The University of Texas at Austin has a goal:
to graduate 70 percent of its students within four years by 2017.
This is an ambitious goal, and we're dedicated to reaching it.
Below are six strategic areas we're working on.
Messages From the Champion
Rich students usually graduate from college. Poor students usually don’t. — That’s the theory The New York Times Magazine put forward in a recent article that highlighted my efforts at the University of Texas at Austin to improve graduation rates among economically disadvantaged students by addressing the psychological obstacles they face.
What the article did not address directly is the underlying reason why many students don’t graduate: the grading curve — the venerable measure that instructors use to separate the best students from the worst.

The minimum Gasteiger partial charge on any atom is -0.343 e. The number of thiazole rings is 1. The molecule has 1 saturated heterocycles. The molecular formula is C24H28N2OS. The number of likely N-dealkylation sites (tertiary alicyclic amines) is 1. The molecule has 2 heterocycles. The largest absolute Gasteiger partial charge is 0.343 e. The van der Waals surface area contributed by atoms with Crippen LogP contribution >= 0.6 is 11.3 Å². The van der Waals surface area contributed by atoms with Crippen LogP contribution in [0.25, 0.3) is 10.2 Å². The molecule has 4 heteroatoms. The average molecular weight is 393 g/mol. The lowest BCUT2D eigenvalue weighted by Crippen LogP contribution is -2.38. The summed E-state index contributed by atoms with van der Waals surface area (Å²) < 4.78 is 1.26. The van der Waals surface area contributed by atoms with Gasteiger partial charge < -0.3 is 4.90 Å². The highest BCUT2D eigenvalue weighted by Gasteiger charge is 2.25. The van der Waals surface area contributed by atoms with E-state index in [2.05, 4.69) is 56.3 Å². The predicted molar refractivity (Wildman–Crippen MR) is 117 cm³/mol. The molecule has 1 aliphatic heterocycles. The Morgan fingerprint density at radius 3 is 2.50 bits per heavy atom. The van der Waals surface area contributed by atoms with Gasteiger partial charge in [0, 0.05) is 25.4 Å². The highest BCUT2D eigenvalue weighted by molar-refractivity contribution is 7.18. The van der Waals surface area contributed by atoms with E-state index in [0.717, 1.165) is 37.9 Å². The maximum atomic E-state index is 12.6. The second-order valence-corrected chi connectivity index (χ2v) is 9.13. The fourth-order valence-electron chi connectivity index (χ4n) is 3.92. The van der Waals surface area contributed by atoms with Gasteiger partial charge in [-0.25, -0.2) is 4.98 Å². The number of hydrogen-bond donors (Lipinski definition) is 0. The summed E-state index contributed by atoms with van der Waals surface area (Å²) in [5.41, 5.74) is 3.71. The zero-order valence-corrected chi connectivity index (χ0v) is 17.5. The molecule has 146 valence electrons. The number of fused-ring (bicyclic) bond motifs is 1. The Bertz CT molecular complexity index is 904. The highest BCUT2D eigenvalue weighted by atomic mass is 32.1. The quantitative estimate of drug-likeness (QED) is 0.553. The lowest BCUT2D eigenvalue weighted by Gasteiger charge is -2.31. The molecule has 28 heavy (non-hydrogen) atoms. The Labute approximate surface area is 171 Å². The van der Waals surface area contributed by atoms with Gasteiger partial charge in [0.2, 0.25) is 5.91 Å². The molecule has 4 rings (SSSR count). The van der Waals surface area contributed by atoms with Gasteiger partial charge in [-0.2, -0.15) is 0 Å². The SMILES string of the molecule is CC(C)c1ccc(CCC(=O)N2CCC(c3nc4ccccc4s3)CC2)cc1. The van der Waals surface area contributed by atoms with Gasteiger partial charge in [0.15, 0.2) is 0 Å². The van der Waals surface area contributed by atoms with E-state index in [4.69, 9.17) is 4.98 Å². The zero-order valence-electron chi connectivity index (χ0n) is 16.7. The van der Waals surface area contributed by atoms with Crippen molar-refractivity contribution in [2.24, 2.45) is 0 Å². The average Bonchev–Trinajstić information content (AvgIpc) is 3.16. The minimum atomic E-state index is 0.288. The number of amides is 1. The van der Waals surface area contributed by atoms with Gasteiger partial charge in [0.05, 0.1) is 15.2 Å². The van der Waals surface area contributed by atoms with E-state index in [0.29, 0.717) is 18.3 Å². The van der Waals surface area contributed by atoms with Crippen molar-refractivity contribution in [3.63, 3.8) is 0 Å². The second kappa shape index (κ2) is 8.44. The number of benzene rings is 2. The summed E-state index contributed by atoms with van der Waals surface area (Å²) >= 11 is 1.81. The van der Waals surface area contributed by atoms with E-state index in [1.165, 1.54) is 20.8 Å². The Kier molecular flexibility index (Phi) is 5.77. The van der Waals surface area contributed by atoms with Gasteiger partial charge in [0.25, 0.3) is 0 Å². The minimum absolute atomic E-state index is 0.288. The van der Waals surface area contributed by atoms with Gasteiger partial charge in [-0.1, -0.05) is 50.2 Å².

News & Resources
Read the latest news and information as it relates to enrollment and graduation management at The University of Texas at Austin.
- Kill the grading curve
- Behind the Cover Story: Paul Tough on Keeping College Kids in College | The New York Times | By Rachel Nolan
- Who Gets to Graduate? | The New York Times | By Paul Tough
- Under Cover: Strength in Numbers | The New York Times | By Jeannie Choi
- Registration order to be based on degree progress instead of credit hours starting April
- Fall Enrollment Report Indicates Improvements in Recruitment and Retention